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Alameda County sheriff seeks drone

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POSTED October 19, 2012 9:02 p.m.

 

OAKLAND  (AP) — The Alameda County Sheriff's Department is hoping to become one of the handful of local law enforcement agencies that have received federal clearance to use unmanned aerial drones to fight crime, a goal that already is arousing concerns among privacy advocates.

Civil liberties and privacy groups revealed Thursday that Sheriff Greg Ahern is seeking Department of Homeland Security funding to buy a small remote-controlled drone called a Dragon Fly. If the money comes through and the Federal Aviation Administration permits the department to test the device, Alameda would be the first public safety agency in California to deploy technology first developed for spying on U.S. enemies overseas.

A memo that one of Ahern's captains prepared over the summer, obtained by the Freedom of Information Act web site MuckRock, says the drone would be equipped with a long-distance camera, live video downlink and infrared sensors that could be used for monitoring bomb threats, fires, unruly crowds, search and rescue operations, and marijuana grows.

Only four local law enforcement agencies in the United States have received FAA approval to train officers, deputies and volunteer pilots to operate aerial drones, according to Don Roby, a police captain in Baltimore County, Maryland who chairs the aviation committee of the International Association of Chiefs of Police. They are in Miami, Seattle, Mesa County, Colo., and Arlington, Texas, although only the Colorado agency has permission to use them routinely, Roby said.

"There is a lot of interest in it, but more people are taking a wait-and-see-attitude," he said.

Congress has ordered the FAA to develop safely regulations that would allow both public agencies and commercial operators to fly unmanned aircraft by 2015.

Ahern's spokesman, Sgt. J.D. Nelson, told the San Francisco Chronicle (http://bit.ly/TiWMXv ) that the Dragon Fly model the department tested costs between $50,000 and $100,000 but would save money now spent on spent on sending helicopters into the sky.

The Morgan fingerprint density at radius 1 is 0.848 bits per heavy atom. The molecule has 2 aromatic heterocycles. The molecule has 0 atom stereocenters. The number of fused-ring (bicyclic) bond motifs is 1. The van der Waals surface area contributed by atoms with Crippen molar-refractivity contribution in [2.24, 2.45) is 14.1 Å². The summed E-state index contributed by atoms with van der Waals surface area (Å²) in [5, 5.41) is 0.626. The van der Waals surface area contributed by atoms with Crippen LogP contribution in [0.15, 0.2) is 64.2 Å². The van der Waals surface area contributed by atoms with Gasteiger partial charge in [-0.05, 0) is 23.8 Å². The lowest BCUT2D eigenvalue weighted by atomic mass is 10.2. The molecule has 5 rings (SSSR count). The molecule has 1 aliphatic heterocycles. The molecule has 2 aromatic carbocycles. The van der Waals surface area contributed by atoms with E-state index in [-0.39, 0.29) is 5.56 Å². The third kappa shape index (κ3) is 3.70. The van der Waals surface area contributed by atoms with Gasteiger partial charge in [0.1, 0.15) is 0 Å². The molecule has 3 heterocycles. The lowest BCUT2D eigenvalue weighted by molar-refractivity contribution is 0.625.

The Electronic Frontier Foundation and the ACLU of Northern California want the sheriff to provide more details about why the drone is needed and how the department would use it. The San Francisco Police Department also has expressed interest in acquiring a drone, although its grant application was rejected, Electronic Frontier Foundation activist Trevor Timms said.

In some communities, the public only has learned about a local agency's plan to acquire a drone by filing Freedom of Information Act requests and then lobbying lawmakers to ask questions, Timm said.

"This is the kind of pattern we are seeing, and the most effective way to put the brakes on these projects is to get local government involved," he said.

Ben Gielow, general counsel for the Association for Unmanned Vehicle Systems International, an unmanned trade group, said opponents of unmanned aerial vehicles should understand that battery-operated drones are incapable of traveling the long distances that would be required to follow a car or a person beyond the limited areas covered under FAA permits.

"These are not military systems that stay in the air for extended periods of time," Gielow said. "They are small systems that stay in the back of the squad car and are used like a canine unit."

The International Association of Chiefs of Police has developed model guidelines for departments planning to use drones. The guidelines include maintaining a public log of the flight hours drones put in and other steps to ensure officers are not misusing the equipment.

A an Associated Press-National Constitution Center poll released last month found that 44 percent of those surveyed supported allowing police to use drones inside the U.S., while 35 percent said they were "extremely concerned" or "very concerned" that domestic use of the technology for law enforcement surveillance would erode personal privacy.

 

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